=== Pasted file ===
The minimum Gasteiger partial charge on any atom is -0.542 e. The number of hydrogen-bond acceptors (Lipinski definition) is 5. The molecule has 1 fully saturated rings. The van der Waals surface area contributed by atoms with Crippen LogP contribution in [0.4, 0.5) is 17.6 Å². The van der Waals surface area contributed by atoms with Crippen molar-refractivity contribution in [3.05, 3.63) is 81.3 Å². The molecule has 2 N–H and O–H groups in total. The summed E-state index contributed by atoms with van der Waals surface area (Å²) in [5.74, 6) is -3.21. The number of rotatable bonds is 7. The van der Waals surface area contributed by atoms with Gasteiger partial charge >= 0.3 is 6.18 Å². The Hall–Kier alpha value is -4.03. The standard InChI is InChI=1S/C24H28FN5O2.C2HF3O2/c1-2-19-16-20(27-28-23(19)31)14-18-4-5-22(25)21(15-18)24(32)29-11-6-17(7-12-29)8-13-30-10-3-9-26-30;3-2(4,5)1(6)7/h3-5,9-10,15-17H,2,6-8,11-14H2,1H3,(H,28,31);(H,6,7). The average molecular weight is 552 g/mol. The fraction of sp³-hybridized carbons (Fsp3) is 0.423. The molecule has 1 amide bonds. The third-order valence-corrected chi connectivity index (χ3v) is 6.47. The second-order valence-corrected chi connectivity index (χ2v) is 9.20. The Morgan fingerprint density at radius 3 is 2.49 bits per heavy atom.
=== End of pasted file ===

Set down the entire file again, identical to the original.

The minimum Gasteiger partial charge on any atom is -0.542 e. The number of hydrogen-bond acceptors (Lipinski definition) is 5. The molecule has 1 fully saturated rings. The van der Waals surface area contributed by atoms with Crippen LogP contribution in [0.4, 0.5) is 17.6 Å². The van der Waals surface area contributed by atoms with Crippen molar-refractivity contribution in [3.05, 3.63) is 81.3 Å². The molecule has 2 N–H and O–H groups in total. The summed E-state index contributed by atoms with van der Waals surface area (Å²) in [5.74, 6) is -3.21. The number of rotatable bonds is 7. The van der Waals surface area contributed by atoms with Gasteiger partial charge >= 0.3 is 6.18 Å². The Hall–Kier alpha value is -4.03. The standard InChI is InChI=1S/C24H28FN5O2.C2HF3O2/c1-2-19-16-20(27-28-23(19)31)14-18-4-5-22(25)21(15-18)24(32)29-11-6-17(7-12-29)8-13-30-10-3-9-26-30;3-2(4,5)1(6)7/h3-5,9-10,15-17H,2,6-8,11-14H2,1H3,(H,28,31);(H,6,7). The average molecular weight is 552 g/mol. The fraction of sp³-hybridized carbons (Fsp3) is 0.423. The molecule has 1 amide bonds. The third-order valence-corrected chi connectivity index (χ3v) is 6.47. The second-order valence-corrected chi connectivity index (χ2v) is 9.20. The Morgan fingerprint density at radius 3 is 2.49 bits per heavy atom.